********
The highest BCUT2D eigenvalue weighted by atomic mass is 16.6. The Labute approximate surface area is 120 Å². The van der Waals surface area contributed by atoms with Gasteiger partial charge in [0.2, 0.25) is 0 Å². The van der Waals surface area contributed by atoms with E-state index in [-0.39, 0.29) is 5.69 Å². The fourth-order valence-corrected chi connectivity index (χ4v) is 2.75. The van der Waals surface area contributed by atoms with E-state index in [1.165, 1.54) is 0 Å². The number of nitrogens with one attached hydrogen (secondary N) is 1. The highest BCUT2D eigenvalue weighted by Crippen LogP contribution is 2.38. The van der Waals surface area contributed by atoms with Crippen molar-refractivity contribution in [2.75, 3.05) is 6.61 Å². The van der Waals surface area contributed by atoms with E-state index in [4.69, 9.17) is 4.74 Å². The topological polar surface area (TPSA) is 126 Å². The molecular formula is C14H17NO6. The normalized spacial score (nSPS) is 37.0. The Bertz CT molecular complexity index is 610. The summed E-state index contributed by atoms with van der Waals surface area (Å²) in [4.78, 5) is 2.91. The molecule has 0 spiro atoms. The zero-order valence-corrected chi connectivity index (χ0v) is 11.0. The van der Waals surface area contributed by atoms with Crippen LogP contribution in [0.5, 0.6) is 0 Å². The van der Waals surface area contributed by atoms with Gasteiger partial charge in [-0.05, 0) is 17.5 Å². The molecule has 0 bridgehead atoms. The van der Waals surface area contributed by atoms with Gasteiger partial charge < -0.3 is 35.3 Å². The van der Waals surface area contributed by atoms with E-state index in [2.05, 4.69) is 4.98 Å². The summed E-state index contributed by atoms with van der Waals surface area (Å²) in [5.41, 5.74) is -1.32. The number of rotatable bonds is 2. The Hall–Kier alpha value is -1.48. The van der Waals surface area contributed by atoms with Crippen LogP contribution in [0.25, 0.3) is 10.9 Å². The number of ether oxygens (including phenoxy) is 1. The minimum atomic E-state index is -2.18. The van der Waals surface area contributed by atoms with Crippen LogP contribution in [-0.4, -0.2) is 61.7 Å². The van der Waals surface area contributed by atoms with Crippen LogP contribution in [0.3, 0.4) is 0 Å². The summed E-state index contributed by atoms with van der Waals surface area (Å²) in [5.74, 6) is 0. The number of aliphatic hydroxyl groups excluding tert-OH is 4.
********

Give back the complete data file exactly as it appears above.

The highest BCUT2D eigenvalue weighted by atomic mass is 16.6. The Labute approximate surface area is 120 Å². The van der Waals surface area contributed by atoms with Gasteiger partial charge in [0.2, 0.25) is 0 Å². The van der Waals surface area contributed by atoms with E-state index in [-0.39, 0.29) is 5.69 Å². The fourth-order valence-corrected chi connectivity index (χ4v) is 2.75. The van der Waals surface area contributed by atoms with E-state index in [1.165, 1.54) is 0 Å². The number of nitrogens with one attached hydrogen (secondary N) is 1. The highest BCUT2D eigenvalue weighted by Crippen LogP contribution is 2.38. The van der Waals surface area contributed by atoms with Crippen molar-refractivity contribution in [2.75, 3.05) is 6.61 Å². The van der Waals surface area contributed by atoms with E-state index in [4.69, 9.17) is 4.74 Å². The topological polar surface area (TPSA) is 126 Å². The molecular formula is C14H17NO6. The normalized spacial score (nSPS) is 37.0. The Bertz CT molecular complexity index is 610. The summed E-state index contributed by atoms with van der Waals surface area (Å²) in [4.78, 5) is 2.91. The molecule has 0 spiro atoms. The zero-order valence-corrected chi connectivity index (χ0v) is 11.0. The van der Waals surface area contributed by atoms with Crippen LogP contribution in [0.5, 0.6) is 0 Å². The van der Waals surface area contributed by atoms with Gasteiger partial charge in [-0.05, 0) is 17.5 Å². The molecule has 0 bridgehead atoms. The van der Waals surface area contributed by atoms with Gasteiger partial charge < -0.3 is 35.3 Å². The van der Waals surface area contributed by atoms with E-state index in [2.05, 4.69) is 4.98 Å². The summed E-state index contributed by atoms with van der Waals surface area (Å²) in [5.41, 5.74) is -1.32. The number of rotatable bonds is 2. The Hall–Kier alpha value is -1.48. The van der Waals surface area contributed by atoms with Crippen LogP contribution in [0.25, 0.3) is 10.9 Å². The number of ether oxygens (including phenoxy) is 1. The minimum atomic E-state index is -2.18. The van der Waals surface area contributed by atoms with Crippen LogP contribution in [-0.4, -0.2) is 61.7 Å². The van der Waals surface area contributed by atoms with Crippen LogP contribution in [0.3, 0.4) is 0 Å². The summed E-state index contributed by atoms with van der Waals surface area (Å²) in [5.74, 6) is 0. The number of aliphatic hydroxyl groups excluding tert-OH is 4.